The BCCI SGM will consider recommendations like ‘One state, one vote’ and the age cap on administrators recommended by the Lodha panel © AFP
The BCCI’s special general meeting in Mumbai on Friday will discuss the views of its member associations on the Lodha committee’s recommendations, after the Supreme Court gave the board a deadline of March 3 to inform if the recommendations will be implemented. According to a source, the BCCI might consider forming a panel to study the inputs provided by the member units and firm up a response to the Supreme Court.
While the Delhi & District Cricket Association [DDCA] has rejected a number of recommendations, other state associations have expressed reservations about some aspects of the report. ESPNcricinfo understands that many state associations are either opposed to or seek modifications to the following recommendations:
One state, one vote
The panel’s recommendation that only one association from a state should be given a vote has, predictably, drawn strong opposition from the western units, which comprise three associations each from Gujarat and Maharashtra. If the recommendation comes into effect, four of the six associations would be stripped of voting rights and reduced to the status of an associate member. All the associations, however, will be allowed to field teams and will remain eligible for grants.
“State boundaries shouldn’t be confused with cricketing boundaries,” a president of one of the associations said. “How can you take away the legacy and contributions of many of these associations which have been in existence from even before independence?” The western associations are understood to have already conveyed their objections to this recommendation to the BCCI.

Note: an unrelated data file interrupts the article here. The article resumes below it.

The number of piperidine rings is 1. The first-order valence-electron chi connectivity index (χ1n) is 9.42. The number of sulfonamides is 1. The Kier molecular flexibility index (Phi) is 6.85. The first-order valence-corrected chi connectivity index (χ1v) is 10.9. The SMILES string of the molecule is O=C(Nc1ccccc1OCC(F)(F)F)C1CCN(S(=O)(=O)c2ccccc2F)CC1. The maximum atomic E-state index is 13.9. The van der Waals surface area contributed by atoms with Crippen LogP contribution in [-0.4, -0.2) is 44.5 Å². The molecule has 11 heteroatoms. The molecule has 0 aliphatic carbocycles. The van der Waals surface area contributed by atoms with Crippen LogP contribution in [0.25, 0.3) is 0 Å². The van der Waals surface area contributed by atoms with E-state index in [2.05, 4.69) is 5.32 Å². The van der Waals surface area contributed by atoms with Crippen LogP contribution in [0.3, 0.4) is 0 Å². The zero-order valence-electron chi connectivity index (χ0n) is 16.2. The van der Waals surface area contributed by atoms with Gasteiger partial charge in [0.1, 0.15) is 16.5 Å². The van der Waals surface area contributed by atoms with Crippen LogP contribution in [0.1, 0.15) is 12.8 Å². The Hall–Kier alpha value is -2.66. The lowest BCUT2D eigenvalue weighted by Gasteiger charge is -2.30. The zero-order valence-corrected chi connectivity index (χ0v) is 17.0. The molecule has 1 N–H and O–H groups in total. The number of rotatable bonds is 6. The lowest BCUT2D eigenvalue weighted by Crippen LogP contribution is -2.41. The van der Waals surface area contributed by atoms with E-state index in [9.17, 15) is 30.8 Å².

Bringing BCCI under the RTI ambit
The proposal to bring the board under the purview of the Right to Information Act has been met with near-unanimous opposition from the BCCI’s units. The implementation of this recommendation would require the BCCI to make public details of its activities.
While a board official pointed out that the issue of the BCCI being amenable to the RTI is sub judice, another said it was a blow to its autonomy. “The BCCI generates its own funds and so it can’t be compared to other sports bodies,” the official said. “When you bring the BCCI under the ambit of the RTI some of the questions that we would eventually end up getting are about why ‘A’ wasn’t selected and why ‘B’ was. How can we disclose aspects of selection in public?”
Age limit and cooling-off period
The Lodha report disqualifies a person over the age of 70 from holding office or contesting elections in the BCCI. The panel also recommended that an office-bearer should not serve two consecutive terms – each must be broken by a “cooling-off” period. The first recommendation would make it untenable for the likes of Sharad Pawar, N Srinivasan and Niranjan Shah to continue as heads of their respective state bodies. “When the Indian political system doesn’t prescribe any age-limit for those who can contest elections why target the BCCI alone?” a board official asked. Another official said that a cooling-off period would hamper continuity in administration.
No ministers or bureaucrats as office bearers
This recommendation, according to a few officials, would add to the difficulties of administering state associations. “It is not right to paint all politicians with the same brush,” the president of a state association said. He said that the presence of a minister or a bureaucrat helped overcome administrative roadblocks. “When you try to organise a match, there are many issues to handle that involve the police, corporation, commercial taxes and other aspects of state machinery,” he said. “You need somebody to shield you, and also a politician or a bureacrat’s administrative abilities cannot be discounted.”
No ad breaks between overs
Although this recommendation isn’t a direct challenge to any of the state associations many officials have raised concerns over the consequent shrinking of revenue to the board. An official said that if the revenue earned from the sale of broadcast rights falls it would have a direct impact on the state associations. “The BCCI has managed to create state-of-the-art facilities in many places with the revenue earned from TV rights,” the official said. “This would slow down all work related to infrastructure development.”
Arun Venugopal is a correspondent at ESPNcricinfo
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Source: ESPN Crickinfo